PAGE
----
OP-ED

President Hadi’s Moves Are Excellent First Steps

Dr Qais Ghanem, a retired neurologist, radio show host, poet and novelist.

By Qais Ghanem*

Millions in Yemen uttered sighs of relief when President Hadi finally did it! Days ago, he removed Saleh’s son, Ahmed, from the crucial position of commander of the Republican Guard and appointed him ambassador to the United Arab Emirates. He had commanded the elite army unit which made up the backbone of Saleh’s control of Yemen.

It was supposed to be reorganized and brought under the control of the Defence Ministry according to Hadi’s orders last year, but those orders were evidently ignored. To demonstrate how powerful this unit is, let us remember that Republican Guard troops earlier this week forced businesses closed and clashed with, not only unarmed residents in the southern city of Rada, but also with the police, killing three residents.

Furthermore, Saleh’s nephew Ammar, the deputy intelligence chief, was appointed military attache to Ethiopia, while the other nephew, Tareq Yahia, head of the Presidential Guard, was exiled to Germany as military attaché. He also made general Ali Muhsin an advisor, away from his very important military command.

As recently as the birthday party of Saleh, a few days ago, Yehya Saleh was promising the return to power by his discredited family, this time through the ballot box during the anticipated general elections in 2014. He was not bluffing! With these real advantages of enormous pillaged wealth and strong connections, built over three decades, and the ever looming threat of military intervention if they did not work, that threat should be taken very seriously.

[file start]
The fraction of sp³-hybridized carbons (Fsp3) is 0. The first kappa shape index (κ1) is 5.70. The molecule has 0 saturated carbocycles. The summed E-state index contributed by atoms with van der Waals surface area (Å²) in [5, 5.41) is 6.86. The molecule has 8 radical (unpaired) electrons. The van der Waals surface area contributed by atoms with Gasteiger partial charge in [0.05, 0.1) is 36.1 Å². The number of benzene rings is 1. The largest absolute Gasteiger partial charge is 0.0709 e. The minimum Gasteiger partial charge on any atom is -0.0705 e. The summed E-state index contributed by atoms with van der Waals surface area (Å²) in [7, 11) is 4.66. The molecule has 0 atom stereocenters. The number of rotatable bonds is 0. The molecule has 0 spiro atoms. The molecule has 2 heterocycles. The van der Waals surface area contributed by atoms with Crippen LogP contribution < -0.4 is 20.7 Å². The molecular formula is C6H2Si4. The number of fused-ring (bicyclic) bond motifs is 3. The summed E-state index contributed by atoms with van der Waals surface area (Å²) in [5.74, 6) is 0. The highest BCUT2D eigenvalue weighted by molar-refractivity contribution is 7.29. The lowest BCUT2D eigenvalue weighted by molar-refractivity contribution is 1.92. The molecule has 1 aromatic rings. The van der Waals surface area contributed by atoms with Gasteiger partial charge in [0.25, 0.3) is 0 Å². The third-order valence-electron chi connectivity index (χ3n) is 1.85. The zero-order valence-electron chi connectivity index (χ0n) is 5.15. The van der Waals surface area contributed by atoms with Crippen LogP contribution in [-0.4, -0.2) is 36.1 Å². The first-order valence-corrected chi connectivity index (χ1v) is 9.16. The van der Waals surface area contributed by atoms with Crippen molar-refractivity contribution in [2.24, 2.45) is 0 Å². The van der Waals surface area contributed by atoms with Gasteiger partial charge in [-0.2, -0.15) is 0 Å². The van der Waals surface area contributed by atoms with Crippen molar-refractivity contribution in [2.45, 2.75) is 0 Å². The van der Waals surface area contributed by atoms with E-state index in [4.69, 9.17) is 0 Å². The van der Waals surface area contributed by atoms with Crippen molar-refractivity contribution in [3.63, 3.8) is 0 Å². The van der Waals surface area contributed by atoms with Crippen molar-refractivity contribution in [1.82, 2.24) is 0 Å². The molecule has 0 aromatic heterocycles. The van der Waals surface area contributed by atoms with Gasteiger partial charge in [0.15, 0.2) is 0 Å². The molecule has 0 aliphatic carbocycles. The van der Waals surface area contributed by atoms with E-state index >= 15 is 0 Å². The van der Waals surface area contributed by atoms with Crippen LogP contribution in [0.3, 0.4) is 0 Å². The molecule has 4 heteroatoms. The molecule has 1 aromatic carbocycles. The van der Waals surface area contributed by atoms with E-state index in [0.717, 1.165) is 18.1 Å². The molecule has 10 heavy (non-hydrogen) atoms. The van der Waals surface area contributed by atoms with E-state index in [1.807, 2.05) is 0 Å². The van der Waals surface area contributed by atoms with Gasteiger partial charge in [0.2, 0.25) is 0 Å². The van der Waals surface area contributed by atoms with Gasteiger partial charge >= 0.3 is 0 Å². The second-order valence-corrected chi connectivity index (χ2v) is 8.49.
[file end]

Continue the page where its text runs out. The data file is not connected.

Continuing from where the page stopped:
It is as if Hadi read what I wrote in Gulf News on 16 May 2012: “Ali Abdullah Saleh has been given the sweetest deal a tyrant could dream of: He is being allowed to remain in Yemen and keep his enormous wealth, with which he can buy influence in a destitute country where money will buy you anything you desire. What should have happened, and what should happen now, is that a presidential ultimatum must be issued to Saleh and his so-called inner circle. He must be told that immunity is off unless he leaves the country and the Congress party. His ‘inner circle’ must leave their military posts, and those members of the cabinet who held ministerial positions in the last government, especially in national security, defence and foreign affairs, must resign.”

It was therefore a smart and timely move that President Hadi executed. He would have had difficulty removing those members of Saleh’s family, but bribing them with diplomatic posts which at the same time give them diplomatic immunity from prosecution overseas seems to have worked. Keeping them out of the country was also a good tactical move, at least until the elections in 2014.

In the meantime Hadi should resist the temptation of adopting the same nepotism and tribalism of his predecessor, on the pretext of protecting himself against those who would want to topple him, who must be lurking in the dark, planning for the near future. It may well turn out that Hadi would make a reasonable elected president in 2014, even if he now professes that he has no intention of running. No one would have seriously considered him a potential choice of the people of Yemen, until this move. For, he was the complicit silent partner of Saleh all these years, as were others, born and educated in the South, who continue to occupy sensitive positions of power.